Mayor Bill de Blasio and more than 30 mayors of major cities gathered at Gracie Mansion Monday to tackle the nation's income inequality crisis head on.
The U.S. Conference of Mayors pledged to take action to empower those coping with unemployment, lack of affordable housing and educational opportunities, as well as other problems.
De Blasio, who has made fighting economic disparity a top priority of his administration, said the bipartisan coalition can counter the national political gridlock and provide assistance for the Americans who need it.
"The leadership is here not only to make a difference in their cities but also make it national," he said at news conference at Gracie Mansion.
The alliance, which includes Chicago Mayor Rahm Emanuel, Sacramento Mayor Kevin Johnson, Houston Mayor Annise Parker and Philadelphia Mayor Michael Nutter, put out a report Monday detailing how bad income inequality has become nationwide.
Although the U.S. has gained 8.7 million jobs since 2008, the average household income fell 3% between 2005 and 2012.
"Well, exciting as this new era is, there's also a chasm that exists between the haves and the have-nots in this country," Mayor Johnson, the coalition's president said in a statement. "We also know there's a lot going on it terms of a gap, and that gap is widening in terms of income inequality."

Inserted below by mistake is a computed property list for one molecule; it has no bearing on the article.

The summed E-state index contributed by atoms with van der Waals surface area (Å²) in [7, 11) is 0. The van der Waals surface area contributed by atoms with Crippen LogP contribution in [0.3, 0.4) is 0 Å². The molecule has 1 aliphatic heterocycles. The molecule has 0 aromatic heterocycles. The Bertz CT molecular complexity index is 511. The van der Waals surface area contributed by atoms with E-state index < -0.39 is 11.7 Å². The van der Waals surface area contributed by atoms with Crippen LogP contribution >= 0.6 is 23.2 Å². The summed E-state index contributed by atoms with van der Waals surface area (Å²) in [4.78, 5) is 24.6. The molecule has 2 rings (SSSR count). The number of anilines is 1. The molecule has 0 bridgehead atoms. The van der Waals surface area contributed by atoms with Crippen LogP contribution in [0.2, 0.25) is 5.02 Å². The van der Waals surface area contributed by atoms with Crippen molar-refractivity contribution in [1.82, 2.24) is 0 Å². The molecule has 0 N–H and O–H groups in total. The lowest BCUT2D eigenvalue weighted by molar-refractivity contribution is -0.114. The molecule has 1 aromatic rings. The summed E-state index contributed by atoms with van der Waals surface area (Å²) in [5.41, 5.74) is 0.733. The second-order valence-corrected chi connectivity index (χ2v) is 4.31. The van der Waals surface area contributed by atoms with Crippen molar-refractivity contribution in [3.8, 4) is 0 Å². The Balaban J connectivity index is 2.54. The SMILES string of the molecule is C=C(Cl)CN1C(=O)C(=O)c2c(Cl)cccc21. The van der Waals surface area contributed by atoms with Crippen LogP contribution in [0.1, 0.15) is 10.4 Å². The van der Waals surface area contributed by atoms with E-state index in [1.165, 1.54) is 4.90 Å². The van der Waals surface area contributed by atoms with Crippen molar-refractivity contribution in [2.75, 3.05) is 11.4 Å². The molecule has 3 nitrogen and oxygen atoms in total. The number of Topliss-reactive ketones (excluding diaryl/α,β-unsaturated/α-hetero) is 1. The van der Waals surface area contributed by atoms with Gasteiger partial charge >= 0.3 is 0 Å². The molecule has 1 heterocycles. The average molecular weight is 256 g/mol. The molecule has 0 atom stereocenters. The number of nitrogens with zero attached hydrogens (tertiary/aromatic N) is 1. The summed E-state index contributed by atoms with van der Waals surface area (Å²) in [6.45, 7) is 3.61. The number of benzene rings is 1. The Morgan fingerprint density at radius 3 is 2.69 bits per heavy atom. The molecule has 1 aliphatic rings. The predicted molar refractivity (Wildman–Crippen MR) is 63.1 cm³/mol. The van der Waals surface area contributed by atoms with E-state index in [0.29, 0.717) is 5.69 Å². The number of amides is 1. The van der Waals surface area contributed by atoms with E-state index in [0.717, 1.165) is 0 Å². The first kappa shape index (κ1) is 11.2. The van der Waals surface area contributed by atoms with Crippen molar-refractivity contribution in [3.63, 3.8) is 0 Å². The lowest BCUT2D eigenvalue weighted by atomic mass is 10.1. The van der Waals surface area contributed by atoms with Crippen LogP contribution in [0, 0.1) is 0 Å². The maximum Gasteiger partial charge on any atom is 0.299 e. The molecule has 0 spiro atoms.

During their meeting, the mayors talked extensively about strategies they enacted in their cities that helped bridge the income gap and improved quality of life. De Blasio said everyone was taking extensive notes on subjects such as minimum wage and universal pre-K so that they could replicate the success in their hometowns.
The group pledged to promote policies on the federal level, including a hike of the minimum wage; expanded and free early education; and a focus on bolstering cities' broadband infrastructure.
"Washington, and sometimes our state capitals, are caught in a position of being in neutral, our cities cannot afford to be in neutral. The people that make up our cities cannot afford us to be in neutral," Emanuel said.
De Blasio said the coalition will be coming up with plans and put pressure on their state and federal counterparts to move forward with progressive actions and solve this crisis.
"That's what changes the debate, when the people start to say, 'We like that vision.' That's when elected officials have to follow in Washington," he said.